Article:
First Time at Spiegel Grove

Ohio is a great place to visit presidential sites, since 8 presidents have come from here. Still none are from Columbus and I didn’t really know where those locations were until I saw a statue for Rutherford B. Hayes in Delaware, Ohio. That made me curious and I learned his home and monument were in Fremont, Ohio about 1-1/2 hours north of where we were staying. Lee decided to check it out and I am so glad we did. Even though he was president for only one term (by choice) a lot happened in that time period. But let me get us to Spiegel Grove first.

This land is actually a state park because the family gave up everything but the house to the state. Eventually (in the 1960’s) the house was donated as well and the entire area including the graveyard is open to the public. The grounds and library (made up of 12,000 books that President Hayes owned) are self tour (at least an hour), and the house itself requires a timeslot (our tour lasted 1 hour and 15 minutes. Because our slot was at 2pm we started with the library and grounds first and it was fascinating.

When we visit the gravesites of Presidents I like to take a moment and thank them for their service. Regardless of your politics, the job is extremely difficult and I think it’s fair to say most paid a high price for the privilege. In this case I knew next to nothing about President Hayes when I went to his site, but once we toured the museum I was incredibly impressed. According to what I learned he and his wife were committed to making the country a better place and most impressively he spent large chunks of his four years in office touring the country. This included trips to California, Oregon, and the Southwest which few presidents prior to him had visited. He felt (as George Washington did) it was important people got to see the president and he traveled extensively to try and make this possible.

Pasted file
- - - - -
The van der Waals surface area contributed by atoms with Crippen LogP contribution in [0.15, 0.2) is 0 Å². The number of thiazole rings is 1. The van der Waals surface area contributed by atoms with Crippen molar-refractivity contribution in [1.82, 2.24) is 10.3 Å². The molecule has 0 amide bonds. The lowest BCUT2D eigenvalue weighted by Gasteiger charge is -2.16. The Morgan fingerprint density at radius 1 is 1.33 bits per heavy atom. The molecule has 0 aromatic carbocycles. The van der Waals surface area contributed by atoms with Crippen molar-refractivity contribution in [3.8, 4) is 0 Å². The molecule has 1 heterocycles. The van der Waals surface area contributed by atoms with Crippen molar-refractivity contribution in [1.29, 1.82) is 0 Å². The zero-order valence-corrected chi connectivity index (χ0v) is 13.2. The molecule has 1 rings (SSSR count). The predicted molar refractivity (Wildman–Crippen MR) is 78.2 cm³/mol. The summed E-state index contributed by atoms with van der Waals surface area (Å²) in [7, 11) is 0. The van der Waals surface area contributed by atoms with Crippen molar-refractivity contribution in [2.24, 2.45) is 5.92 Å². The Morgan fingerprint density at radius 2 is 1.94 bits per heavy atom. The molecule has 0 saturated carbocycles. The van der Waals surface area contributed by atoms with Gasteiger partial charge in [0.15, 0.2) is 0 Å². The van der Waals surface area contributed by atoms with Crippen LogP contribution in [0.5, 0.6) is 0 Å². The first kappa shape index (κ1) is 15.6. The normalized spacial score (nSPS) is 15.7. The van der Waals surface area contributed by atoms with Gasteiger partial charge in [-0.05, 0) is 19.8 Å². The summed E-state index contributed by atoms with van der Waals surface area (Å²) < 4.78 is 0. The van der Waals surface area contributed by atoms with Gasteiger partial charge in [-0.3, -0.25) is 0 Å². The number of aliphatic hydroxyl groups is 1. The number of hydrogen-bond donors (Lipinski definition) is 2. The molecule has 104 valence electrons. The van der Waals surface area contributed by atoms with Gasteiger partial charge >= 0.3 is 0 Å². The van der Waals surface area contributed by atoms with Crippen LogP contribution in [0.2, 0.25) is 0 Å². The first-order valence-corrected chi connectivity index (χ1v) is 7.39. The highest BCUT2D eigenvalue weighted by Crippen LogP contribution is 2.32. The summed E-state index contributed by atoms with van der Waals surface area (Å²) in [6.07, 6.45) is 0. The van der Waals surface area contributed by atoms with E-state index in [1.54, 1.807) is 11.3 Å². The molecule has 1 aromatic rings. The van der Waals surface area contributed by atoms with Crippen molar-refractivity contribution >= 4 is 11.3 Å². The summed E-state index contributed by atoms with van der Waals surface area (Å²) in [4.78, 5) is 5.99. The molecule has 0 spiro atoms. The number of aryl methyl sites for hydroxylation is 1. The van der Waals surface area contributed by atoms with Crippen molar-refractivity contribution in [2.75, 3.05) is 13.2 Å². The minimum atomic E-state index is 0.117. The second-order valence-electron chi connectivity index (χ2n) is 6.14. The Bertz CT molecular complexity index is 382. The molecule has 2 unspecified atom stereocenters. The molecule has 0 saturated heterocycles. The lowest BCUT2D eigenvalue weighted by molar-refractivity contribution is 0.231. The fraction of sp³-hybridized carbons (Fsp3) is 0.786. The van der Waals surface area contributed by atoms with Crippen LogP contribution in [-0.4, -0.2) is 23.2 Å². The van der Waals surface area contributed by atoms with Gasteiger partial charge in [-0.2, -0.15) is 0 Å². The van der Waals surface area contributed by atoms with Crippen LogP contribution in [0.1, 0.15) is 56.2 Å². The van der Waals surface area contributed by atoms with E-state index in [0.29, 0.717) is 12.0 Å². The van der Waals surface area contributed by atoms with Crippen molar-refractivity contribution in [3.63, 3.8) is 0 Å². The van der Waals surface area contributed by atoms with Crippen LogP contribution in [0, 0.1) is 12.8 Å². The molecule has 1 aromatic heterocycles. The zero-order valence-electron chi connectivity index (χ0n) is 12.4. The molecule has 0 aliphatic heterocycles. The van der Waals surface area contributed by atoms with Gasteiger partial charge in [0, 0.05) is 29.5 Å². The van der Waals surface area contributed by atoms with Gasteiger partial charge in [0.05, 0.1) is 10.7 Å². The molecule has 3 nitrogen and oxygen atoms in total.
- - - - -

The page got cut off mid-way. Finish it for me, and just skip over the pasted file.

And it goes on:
I learned the president had to pay for his own carriage, driver, and horse in those days. He paid $2531 which was a huge sum of money.

I also learned that he initially did not win the electoral vote. Voter suppression in the south was common and the initial tallies were proven fraudulent. The congress had a panel to make the decision and it took a month of re-voting and legal maneuvering before he was named president. This election rivaled the more current day Bush v Gore election and was much more complicated because of the lack of phones. Telegraphs were invented but they were heavily controlled and part of the scandals were that a friend of Hayes stopped his opponents messages from reaching the Midwest. It was incredibly complicated my main sense as I read through it all was despite our thinking todays problems are new, most of the time I learn that the same or worse has happened in our history. That is why I think these presidential visits are important.